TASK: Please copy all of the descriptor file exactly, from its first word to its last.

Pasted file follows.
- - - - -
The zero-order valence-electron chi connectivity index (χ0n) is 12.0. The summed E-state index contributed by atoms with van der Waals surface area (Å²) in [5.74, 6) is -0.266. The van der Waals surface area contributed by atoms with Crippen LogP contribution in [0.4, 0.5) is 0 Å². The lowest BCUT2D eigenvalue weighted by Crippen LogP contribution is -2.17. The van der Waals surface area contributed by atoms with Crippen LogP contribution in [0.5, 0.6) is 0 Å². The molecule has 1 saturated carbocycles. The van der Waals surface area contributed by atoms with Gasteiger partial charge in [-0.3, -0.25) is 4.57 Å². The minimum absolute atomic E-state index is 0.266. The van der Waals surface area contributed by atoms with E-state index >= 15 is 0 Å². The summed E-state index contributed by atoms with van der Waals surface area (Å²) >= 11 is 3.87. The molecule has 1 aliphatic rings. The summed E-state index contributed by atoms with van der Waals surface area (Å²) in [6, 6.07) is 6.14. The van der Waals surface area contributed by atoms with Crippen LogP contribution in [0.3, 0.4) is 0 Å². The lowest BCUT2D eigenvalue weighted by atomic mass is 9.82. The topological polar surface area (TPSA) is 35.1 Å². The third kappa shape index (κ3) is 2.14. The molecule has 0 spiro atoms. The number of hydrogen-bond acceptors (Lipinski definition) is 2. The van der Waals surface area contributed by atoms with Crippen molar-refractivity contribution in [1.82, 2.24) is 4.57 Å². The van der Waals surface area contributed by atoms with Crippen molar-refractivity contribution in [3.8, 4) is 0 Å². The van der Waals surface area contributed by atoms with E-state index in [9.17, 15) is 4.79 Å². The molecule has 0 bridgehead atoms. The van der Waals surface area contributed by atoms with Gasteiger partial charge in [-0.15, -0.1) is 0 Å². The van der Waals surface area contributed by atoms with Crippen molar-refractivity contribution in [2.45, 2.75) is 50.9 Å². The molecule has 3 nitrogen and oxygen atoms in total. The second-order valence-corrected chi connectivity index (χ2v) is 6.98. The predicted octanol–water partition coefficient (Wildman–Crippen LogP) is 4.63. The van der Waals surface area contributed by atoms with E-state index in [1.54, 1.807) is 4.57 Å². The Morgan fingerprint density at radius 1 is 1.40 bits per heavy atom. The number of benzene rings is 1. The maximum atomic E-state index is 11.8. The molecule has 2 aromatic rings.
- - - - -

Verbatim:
The zero-order valence-electron chi connectivity index (χ0n) is 12.0. The summed E-state index contributed by atoms with van der Waals surface area (Å²) in [5.74, 6) is -0.266. The van der Waals surface area contributed by atoms with Crippen LogP contribution in [0.4, 0.5) is 0 Å². The lowest BCUT2D eigenvalue weighted by Crippen LogP contribution is -2.17. The van der Waals surface area contributed by atoms with Crippen LogP contribution in [0.5, 0.6) is 0 Å². The molecule has 1 saturated carbocycles. The van der Waals surface area contributed by atoms with Gasteiger partial charge in [-0.3, -0.25) is 4.57 Å². The minimum absolute atomic E-state index is 0.266. The van der Waals surface area contributed by atoms with E-state index >= 15 is 0 Å². The summed E-state index contributed by atoms with van der Waals surface area (Å²) >= 11 is 3.87. The molecule has 1 aliphatic rings. The summed E-state index contributed by atoms with van der Waals surface area (Å²) in [6, 6.07) is 6.14. The van der Waals surface area contributed by atoms with Crippen LogP contribution in [0.3, 0.4) is 0 Å². The lowest BCUT2D eigenvalue weighted by atomic mass is 9.82. The topological polar surface area (TPSA) is 35.1 Å². The third kappa shape index (κ3) is 2.14. The molecule has 0 spiro atoms. The number of hydrogen-bond acceptors (Lipinski definition) is 2. The van der Waals surface area contributed by atoms with Crippen molar-refractivity contribution in [1.82, 2.24) is 4.57 Å². The van der Waals surface area contributed by atoms with Crippen molar-refractivity contribution in [3.8, 4) is 0 Å². The van der Waals surface area contributed by atoms with E-state index in [9.17, 15) is 4.79 Å². The molecule has 0 bridgehead atoms. The van der Waals surface area contributed by atoms with Gasteiger partial charge in [-0.15, -0.1) is 0 Å². The van der Waals surface area contributed by atoms with Crippen molar-refractivity contribution in [2.45, 2.75) is 50.9 Å². The molecule has 3 nitrogen and oxygen atoms in total. The second-order valence-corrected chi connectivity index (χ2v) is 6.98. The predicted octanol–water partition coefficient (Wildman–Crippen LogP) is 4.63. The van der Waals surface area contributed by atoms with E-state index in [1.54, 1.807) is 4.57 Å². The Morgan fingerprint density at radius 1 is 1.40 bits per heavy atom. The number of benzene rings is 1. The maximum atomic E-state index is 11.8. The molecule has 2 aromatic rings.